the sense, entertained by the church and their committee, of my poor and very defective labour of love, in the instance alluded to, though' very grateful to my feelings, on my own account, have been still far more pleasing to me, as they have exhibited the satisfactory evidence, of the mutual esteem and regard, cherished by the church, and by Mrs. W. for each other; and particularly as they have manifested the disposition of the church, thus to honor one of their meịnbers, who was doubly related to them, in sacred and peculiarly interesting ties ; and who, from the dissolution of one of those ties, which was in its nature, particularly endear
ing, now shares much more deeply than any other mem: ber, in the heavy affliction with which the church has
been visited, by the removal of their late worthy pas-
and the Father of the fatherless, will, I trust, be found i ą most kind and faithful friend, who will never leave or · forsake her, or her dear babes ; so that in Him they
inay still have an all-sufficient portion, that will never
With respect to your bereaved church, I am much
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in maling kare bulevel; ani s'hi, unter tfie halua si de la 1, mud it be ark at a sincere cha md porketerus obediente 16 the puspei. kate i et fx the mercy of the Lord Jes Christ v=fo termi Be.
I hate hates the Ibery or send ng to Mrs. W.mn de taste to M:. B. a copy of IT sermon, bd vis Ha'ely preached bere, aod -bch was, in a 12:23T, Etorted (1900 me, in order to its being more estasia ustanouicated to ibe poblic, tbrosgb the pres. T1 any friend, wbo may wib to bare the perosal of this plain discourse, Mrs. W. will, do doubt, ready zem the use of it, for that purpose.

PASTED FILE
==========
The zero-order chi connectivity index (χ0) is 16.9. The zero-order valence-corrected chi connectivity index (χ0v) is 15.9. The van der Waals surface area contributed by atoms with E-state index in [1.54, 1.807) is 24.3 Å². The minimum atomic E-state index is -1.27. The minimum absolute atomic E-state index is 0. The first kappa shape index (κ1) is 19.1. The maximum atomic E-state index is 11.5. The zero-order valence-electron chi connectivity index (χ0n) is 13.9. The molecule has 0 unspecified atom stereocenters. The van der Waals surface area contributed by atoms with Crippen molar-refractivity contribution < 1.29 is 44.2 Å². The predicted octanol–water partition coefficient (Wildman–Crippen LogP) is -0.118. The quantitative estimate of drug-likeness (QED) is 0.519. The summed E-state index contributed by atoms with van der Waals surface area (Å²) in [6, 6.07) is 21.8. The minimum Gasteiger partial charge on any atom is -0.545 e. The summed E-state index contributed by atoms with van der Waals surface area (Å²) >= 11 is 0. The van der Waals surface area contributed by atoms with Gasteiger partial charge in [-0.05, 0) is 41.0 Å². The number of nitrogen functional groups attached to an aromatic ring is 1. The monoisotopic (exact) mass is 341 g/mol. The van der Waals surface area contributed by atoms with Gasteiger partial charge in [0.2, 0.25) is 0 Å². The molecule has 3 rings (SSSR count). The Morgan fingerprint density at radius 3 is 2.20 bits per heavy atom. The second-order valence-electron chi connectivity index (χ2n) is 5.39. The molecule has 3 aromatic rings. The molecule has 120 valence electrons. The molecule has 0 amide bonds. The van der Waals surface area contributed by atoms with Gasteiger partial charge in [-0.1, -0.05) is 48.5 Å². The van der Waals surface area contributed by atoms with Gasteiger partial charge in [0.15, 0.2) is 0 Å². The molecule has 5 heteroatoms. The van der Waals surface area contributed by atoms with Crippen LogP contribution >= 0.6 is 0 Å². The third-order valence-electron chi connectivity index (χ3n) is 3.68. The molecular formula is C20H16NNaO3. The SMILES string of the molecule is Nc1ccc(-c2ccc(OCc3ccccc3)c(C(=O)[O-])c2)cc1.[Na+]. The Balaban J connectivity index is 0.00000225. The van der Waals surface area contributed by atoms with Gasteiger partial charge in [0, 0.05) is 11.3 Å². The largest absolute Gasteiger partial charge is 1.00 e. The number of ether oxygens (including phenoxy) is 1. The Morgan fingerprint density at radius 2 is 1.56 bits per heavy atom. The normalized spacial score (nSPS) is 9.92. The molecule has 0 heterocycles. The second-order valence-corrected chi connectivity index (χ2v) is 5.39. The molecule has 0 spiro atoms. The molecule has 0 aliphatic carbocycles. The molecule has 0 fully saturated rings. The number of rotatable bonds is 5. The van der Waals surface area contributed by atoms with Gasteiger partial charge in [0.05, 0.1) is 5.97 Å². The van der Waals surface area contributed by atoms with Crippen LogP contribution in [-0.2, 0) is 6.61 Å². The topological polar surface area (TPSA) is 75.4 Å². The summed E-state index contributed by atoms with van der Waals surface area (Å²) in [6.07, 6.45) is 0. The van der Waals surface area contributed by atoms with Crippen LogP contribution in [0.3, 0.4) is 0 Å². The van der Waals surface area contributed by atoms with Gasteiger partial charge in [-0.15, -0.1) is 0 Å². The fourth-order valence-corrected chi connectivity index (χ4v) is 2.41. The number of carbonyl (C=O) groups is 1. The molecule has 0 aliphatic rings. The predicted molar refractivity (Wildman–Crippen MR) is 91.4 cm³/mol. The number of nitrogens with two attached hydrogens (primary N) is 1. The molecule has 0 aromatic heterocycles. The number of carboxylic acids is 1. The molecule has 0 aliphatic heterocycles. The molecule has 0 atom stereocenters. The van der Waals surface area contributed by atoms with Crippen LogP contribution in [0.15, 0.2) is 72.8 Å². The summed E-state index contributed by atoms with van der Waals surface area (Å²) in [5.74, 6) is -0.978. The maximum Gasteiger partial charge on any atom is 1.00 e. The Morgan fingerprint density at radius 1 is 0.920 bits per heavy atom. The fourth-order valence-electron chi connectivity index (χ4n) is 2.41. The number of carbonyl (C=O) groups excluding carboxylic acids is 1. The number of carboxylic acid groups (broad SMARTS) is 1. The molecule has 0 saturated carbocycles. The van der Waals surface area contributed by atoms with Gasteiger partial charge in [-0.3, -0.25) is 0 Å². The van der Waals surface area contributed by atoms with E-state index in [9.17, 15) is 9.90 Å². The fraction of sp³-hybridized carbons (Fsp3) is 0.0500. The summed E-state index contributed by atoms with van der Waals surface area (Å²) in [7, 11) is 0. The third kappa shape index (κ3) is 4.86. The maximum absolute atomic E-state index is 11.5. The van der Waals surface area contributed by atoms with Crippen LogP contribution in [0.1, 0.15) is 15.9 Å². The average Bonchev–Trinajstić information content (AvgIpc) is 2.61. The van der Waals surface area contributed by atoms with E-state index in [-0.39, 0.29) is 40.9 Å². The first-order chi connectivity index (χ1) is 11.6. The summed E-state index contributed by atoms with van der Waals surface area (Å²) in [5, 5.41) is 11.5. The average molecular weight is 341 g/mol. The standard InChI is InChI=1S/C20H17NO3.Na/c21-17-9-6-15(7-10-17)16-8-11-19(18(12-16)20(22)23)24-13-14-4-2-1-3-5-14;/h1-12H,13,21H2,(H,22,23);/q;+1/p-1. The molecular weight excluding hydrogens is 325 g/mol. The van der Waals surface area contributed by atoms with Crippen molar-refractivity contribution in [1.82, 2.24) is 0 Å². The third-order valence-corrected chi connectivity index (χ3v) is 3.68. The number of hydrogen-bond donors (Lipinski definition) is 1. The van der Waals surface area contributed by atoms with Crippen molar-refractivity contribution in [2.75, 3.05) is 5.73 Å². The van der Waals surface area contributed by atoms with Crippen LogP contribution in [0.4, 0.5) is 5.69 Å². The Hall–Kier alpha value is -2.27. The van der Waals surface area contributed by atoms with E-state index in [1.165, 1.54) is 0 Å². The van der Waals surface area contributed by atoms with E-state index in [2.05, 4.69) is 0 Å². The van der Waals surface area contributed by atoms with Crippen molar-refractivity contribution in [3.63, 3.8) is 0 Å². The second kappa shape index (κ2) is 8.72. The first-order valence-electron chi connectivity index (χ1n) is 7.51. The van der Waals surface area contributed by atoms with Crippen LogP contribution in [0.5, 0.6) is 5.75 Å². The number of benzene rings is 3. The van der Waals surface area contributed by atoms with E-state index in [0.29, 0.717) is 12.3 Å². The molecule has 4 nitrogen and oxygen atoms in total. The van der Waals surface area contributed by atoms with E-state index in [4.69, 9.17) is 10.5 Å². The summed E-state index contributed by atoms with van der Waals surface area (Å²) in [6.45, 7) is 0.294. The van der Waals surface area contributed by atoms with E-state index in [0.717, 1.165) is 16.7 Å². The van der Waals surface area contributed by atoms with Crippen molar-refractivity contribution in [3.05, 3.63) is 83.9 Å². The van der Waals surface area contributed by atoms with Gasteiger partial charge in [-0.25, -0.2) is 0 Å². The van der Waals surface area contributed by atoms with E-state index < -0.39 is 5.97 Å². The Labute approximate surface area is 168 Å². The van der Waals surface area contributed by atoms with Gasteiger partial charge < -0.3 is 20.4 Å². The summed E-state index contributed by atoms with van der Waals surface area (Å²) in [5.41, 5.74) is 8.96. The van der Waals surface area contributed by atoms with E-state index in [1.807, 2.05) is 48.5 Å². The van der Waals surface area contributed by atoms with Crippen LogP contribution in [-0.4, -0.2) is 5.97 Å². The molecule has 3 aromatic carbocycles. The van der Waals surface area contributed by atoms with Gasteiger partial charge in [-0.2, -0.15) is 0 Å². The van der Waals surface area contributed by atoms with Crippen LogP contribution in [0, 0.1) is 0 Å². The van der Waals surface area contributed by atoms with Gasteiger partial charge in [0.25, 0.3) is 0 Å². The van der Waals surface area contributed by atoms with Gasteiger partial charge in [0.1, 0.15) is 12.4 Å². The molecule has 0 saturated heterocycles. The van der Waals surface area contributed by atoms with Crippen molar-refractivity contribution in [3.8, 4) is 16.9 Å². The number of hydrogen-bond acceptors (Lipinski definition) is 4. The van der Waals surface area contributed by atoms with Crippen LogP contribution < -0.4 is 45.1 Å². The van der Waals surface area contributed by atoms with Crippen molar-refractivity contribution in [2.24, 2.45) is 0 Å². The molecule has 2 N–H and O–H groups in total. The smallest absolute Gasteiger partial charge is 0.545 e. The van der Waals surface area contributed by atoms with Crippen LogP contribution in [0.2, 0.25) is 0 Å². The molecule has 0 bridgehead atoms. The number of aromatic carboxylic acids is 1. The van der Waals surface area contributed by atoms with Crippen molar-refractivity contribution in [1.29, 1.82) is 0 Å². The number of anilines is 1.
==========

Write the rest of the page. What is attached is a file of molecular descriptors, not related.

You see, my worthy friends, that instead of modern. ing to make a respectful, forreal acknowledgment of, and reply to, the very flatteriog vote of your church, with wbich they bave been pleased to bopor me ; I bite used those freedoms, in writing to their respectable committee, which I am accustomed to take in my epis. tolary communications to my familiar friends. This literty will, I hope, be candidly excused; and I doubt dot that you will kindly communicate, to the church, so much of the contents of this long letter, as in yoor jods. rent, you may think proper to be imparted; and that
you will do this, in the mode that may be most eligible, and acceptable.
This has been delayed, much beyond my wishes; partly on account of a more than ordinary pressure of business, especially of writing, and partly with a view to ascertain, that I might inform you, of the amount of subscriptions for Mr. W's sermons, which you are to expect from this quarter. The names of the numerous patrons of this worthy undertaking, which appear on the paper in my hands, I will endeavour to transcribe and send forward, within the course of two or three weeks. Be assured, my christian brethren, and be so good as to assure the church, which you represent, that I am with great esteem, and as I hope, in the sacred ties of the gospel of Christ, our Lord and Saviour, your and their sincere and affectionate friend, and fellow servant,
ISAAG S. KEITH.
CHARLESTON, JANUARY 20, 1807. The last letter received from you, our very dear friend, is under the dates November 28th, and December 5th, 1806 ; and like all the others, with which you have favoured us, it has been read by us, and also by some other friends, with a very lively interest, and cordial pleasure, and as I would hope, not without some spiritual improvement. We have only to regret, that we are so seldom indulged, with the pecu.' liar satisfaction, which the perusal of your letters never